Okay. That's unusual given normal historical trends what’s the biggest detriment to the usually a normal strong fourth quarter.

Jeffrey Graves

John we just see it based simply on the turning on the backlog. Obviously the backlog turn rates have been increasing in the last couple of quarters. It gave us some nice revenue growth and it's simply orders timing and then a flow into backlog. So nothing more profound than that. Again what encourages me John is the strength of our opportunity pipeline looking out 12 months.

So there may have been a lag of orders going into backlog that we’ve now processed. But we look at that opportunity pipeline and then back end nature of it right now. And we're very excited about the long-term. We don't read anything into the economy that's a profound shift that would impact our business.

John Franzreb

I may have missed this and I apologize guys if I did. But in the first quarter what was the total companywide orders and backlog?

Jeffrey Graves

Jeff you want to take that?

Jeffrey Oldenkamp

Yes it was in the Jeff script and for Test specifically that was $120 million overall in Q1 total orders from a company standpoint was roughly hold on John, I'm just looking for that number. Again Test was roughly $118 million, and I'll get back to the Sensors number.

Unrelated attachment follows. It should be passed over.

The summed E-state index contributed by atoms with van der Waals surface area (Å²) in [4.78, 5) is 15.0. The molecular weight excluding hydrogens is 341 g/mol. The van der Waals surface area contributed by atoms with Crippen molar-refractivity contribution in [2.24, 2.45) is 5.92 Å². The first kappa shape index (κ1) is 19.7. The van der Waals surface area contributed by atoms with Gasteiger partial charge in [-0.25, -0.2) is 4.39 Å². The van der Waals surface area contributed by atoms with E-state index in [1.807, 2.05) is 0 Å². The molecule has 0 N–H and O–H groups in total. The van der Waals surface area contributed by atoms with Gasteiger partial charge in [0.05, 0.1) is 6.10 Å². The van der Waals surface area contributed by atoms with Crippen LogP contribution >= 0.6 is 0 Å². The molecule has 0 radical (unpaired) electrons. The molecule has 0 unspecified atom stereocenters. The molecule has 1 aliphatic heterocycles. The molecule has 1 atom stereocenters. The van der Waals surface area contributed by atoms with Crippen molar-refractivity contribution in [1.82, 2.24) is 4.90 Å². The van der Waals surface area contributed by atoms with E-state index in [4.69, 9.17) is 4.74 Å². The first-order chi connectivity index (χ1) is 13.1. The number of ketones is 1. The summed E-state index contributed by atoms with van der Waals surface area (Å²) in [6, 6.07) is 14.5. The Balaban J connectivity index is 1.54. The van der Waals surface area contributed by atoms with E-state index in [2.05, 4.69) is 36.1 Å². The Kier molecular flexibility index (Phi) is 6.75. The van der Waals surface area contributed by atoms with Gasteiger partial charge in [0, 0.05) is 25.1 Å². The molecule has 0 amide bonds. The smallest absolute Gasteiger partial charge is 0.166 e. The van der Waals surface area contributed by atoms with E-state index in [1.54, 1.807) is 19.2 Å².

John Franzreb


Jeffrey Oldenkamp

So John, let's -- we can go onto your next question.

John Franzreb

Okay. And then what's the total backlog number Jeff?

Jeffrey Oldenkamp

So the backlog that I had mentioned before John at the end was about $350 million.

John Franzreb

That was for the first quarter?

Jeffrey Oldenkamp

That was for the first quarter, right.

John Franzreb

Okay. And one last question and I'll let someone else chime in, regarding restructuring benefits, you kind of suggested that they would be modest for 2017, I'm assuming more pronounced for 2018. Can you kind of quantify how much in savings you expect to realize in 2017 and 2018?

Jeffrey Oldenkamp

Yes, it's difficult to be that precise I mean there is a lot of moving parts right now. Clearly the biggest initial activity we undertook was the consolidation of one of our operations in the Sensors business, the closure of our Japanese plant. So that will be completed this year and the exact timing with those volumes moves is to be determined, but we'll get it done this year and we'll see some flow through in cost there.

We've got a lot of -- the other major elements of cost synergies include some in-sourcing of machine parts for the Test business that we can leverage the PCB infrastructure for. And some other part manufacturers that were going through first article qualification on right now there is actually quite lot of that. And it's just the timing of getting all of that done this year and how much will actually flow through. So we haven’t put numbers to that.